At first, Sheriff Robert Arnold said he had no explanation for why shots were fired outside his home in Rutherford County, Tenn., on Monday night — except perhaps for an undercurrent of anti-police sentiment in America.
“You do make people mad when you do your job; so that’s the only thing I could think of,” Arnold said at a news conference Tuesday, according to edited video of his comments posted by the Daily News Journal.
But then another possibility came to mind, and Arnold blamed Beyoncé.
“With everything that happened since the Super Bowl… that’s what I’m thinking: Here’s another target on law enforcement,” he said.
He went on: “You have Beyoncé’s video and that’s kind of bled over into other things, it seems.”
In a subsequent statement, Arnold said that his remarks “reflect the violence and senseless killing of seven deputies in the U.S. since the show aired. My comments are an observation of the violence that has occurred but in no way is meant to offend anyone.”
Since the Super Bowl, five U.S. police officers have been fatally shot, according to the non-profit Officer Down Memorial Page.
The hits keep coming for Beyoncé, whose new music video and Super Bowl halftime-show performance continue to attract the ire of law enforcement officers and officials who say she dialed up the hate and put police in danger.
In particular, they say, her Super Bowl show — watched by nearly 120 million Americans — carried a dangerous anti-police message.
A number of police officers and officials and their supporters took to social media the night of the Super Bowl to voice their displeasure with Beyoncé — emotions channeled by public officials and police groups in the days since.
“It’s inciting bad behavior,” National Sheriffs’ Association Executive Director Jonathan Thompson told The Washington Post this week. “Art is one thing, but yelling fire in a crowded theater is an entirely different one.”
On the night of the Super Bowl, Thompson said, the group was hosting a watch party at the J.W. Marriott in downtown Washington for members in town for an annual meeting. Reminded by one member that Beyoncé was about to perform her controversial new song, “Formation,” Thompson said he asked the party attendees if they wanted to turn off the volume.
“I got an overwhelming response from the audience: ‘We don’t want to hear it,'” he recalled. “And some of the language was a bit salty.”
And so, he said, the audio was muted and members of the association turned their backs on Beyoncé’s performance.
Since then, the sheriff’s group has described the show as “anti-police” in public statements and even sent a letter to the NFL complaining of its decision to air it. Thompson declined to share details of the letter’s contents but said he is convinced that the NFL knew about the performance and its message and allowed it to proceed regardless.
“At this point, I think the NFL had a serious error in judgment,” he said.
Police who “make errors of judgment” should be held accountable, Thompson said, but Beyoncé’s went too far.
He and others take issue with the imagery in the “Formation” video and Beyoncé’s Super Bowl performance of the song.
The video opens with the singer standing atop a half-submerged New Orleans police cruiser, a recurring image throughout. Other related symbols periodically flash on screen: Sirens; a jacket that says “POLICE” on it; graffiti that reads “stop shooting us.”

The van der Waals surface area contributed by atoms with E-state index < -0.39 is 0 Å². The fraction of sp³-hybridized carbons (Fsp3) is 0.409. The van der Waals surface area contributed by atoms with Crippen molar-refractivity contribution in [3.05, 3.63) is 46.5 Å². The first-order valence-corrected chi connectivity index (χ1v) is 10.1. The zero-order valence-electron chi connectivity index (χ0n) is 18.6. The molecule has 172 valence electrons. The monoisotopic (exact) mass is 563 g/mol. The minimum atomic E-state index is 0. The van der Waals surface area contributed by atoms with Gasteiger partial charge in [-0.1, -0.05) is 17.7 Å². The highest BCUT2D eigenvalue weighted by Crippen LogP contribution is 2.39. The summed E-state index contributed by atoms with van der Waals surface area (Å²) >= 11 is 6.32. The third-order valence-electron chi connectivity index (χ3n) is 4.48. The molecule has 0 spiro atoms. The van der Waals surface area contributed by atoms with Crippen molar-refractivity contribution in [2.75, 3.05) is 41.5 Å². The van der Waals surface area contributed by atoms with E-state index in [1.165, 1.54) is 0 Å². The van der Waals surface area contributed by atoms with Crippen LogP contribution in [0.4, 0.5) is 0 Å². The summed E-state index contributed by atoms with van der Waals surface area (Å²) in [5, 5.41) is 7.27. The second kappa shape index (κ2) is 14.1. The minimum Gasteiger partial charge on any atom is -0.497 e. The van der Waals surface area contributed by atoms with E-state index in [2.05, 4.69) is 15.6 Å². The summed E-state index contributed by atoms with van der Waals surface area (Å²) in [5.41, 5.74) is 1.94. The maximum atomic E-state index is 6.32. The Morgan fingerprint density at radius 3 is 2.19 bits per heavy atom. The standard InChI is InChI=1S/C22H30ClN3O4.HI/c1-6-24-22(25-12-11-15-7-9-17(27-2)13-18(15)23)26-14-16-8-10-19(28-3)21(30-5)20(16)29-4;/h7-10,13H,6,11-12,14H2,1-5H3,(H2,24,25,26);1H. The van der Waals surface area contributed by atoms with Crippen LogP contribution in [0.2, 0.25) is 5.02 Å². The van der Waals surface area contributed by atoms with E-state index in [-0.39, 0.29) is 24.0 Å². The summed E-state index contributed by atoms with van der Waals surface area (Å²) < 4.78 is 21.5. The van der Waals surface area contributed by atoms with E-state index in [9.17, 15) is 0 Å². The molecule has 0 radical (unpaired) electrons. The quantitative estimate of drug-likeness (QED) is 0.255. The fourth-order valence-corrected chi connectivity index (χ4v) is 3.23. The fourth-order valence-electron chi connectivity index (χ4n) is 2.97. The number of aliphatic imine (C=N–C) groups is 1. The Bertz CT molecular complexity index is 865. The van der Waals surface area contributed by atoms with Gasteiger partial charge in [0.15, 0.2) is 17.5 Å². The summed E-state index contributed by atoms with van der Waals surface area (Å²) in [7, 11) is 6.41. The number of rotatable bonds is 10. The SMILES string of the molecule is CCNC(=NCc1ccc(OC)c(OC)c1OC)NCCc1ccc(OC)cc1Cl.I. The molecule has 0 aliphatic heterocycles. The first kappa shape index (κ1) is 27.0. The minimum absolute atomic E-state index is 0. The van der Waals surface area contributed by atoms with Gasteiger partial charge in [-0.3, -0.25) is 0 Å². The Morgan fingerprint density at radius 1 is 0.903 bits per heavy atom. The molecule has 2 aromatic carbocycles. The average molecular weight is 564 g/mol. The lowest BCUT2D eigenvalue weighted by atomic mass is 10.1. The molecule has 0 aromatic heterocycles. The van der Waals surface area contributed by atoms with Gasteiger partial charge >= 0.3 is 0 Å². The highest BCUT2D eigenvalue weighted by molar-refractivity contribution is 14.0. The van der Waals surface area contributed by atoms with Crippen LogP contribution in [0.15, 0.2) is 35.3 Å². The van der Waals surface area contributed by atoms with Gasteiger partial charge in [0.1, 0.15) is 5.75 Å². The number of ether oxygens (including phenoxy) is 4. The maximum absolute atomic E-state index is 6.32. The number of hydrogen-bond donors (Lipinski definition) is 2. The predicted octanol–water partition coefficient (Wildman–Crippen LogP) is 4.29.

At one point, a hooded boy dances in front of a line of riot gear-clad officers who later join him in raising their hands — an apparent allusion to Michael Brown, who some initially believed had his hands up to surrender when he was shot dead by a police officer. (That version of events was later challenged by federal authorities.)
At the end of the video, the police cruiser fully submerges in the water, taking Beyoncé with it.
In her Super Bowl show, Beyoncé and her back-up dancers wore costumes reminiscent of the Black Panther Party, whose members projected black empowerment and sometimes committed violent acts during the Civil Rights era. The dancers at one point formed an “X” with their bodies, a possible allusion to Malcolm X.
Thompson and others have also criticized the the lyrics of “Formation,” though they make no mention of the police or the law and he could not cite specific offensive passages. Instead, the song is largely an exaltation of traits and characteristics typically associated with being black.
New Jersey’s largest state troopers union voiced its “shock and disgust” at the performance in a letter sent to NFL officials and published online by the the New Jersey Star Ledger last week.
“We call on the NFL to separate itself from that message,” State Troopers Fraternal Association of N.J. President Christopher Burgos wrote in the letter addressed to NFL Commissioner Roger Goodell.
Burgos noted the the 1973 murder of state trooper Werner Foerster at the hands of former the woman law enforcement refers to as Black Panther Party member Joanne Chesimard, also known as Assata Shakur. In 2013, Chesimard became the first woman named to the Federal Bureau of Investigation’s Most Wanted Terrorist list.
“It cannot be denied that the black panthers have assassinated officers and troopers who were upholding the constitution and rule of law, keeping everyone in our society, regardless of color or creed safe,” he wrote.
Separately, Milwaukee County Sheriff David A. Clark Jr. compared Beyoncé’s attire to the white robes of the Ku Klux Klan on the Fox Business Channel last week.
And it wasn’t just law enforcement officers who were offended.
Former New York Mayor Rudy Giuliani called the Super Bowl performance “outrageous” and Rep. Peter King (R-N.Y.) said in a Facebook post that it was “just one more example of how acceptable it has become to be anti-police.”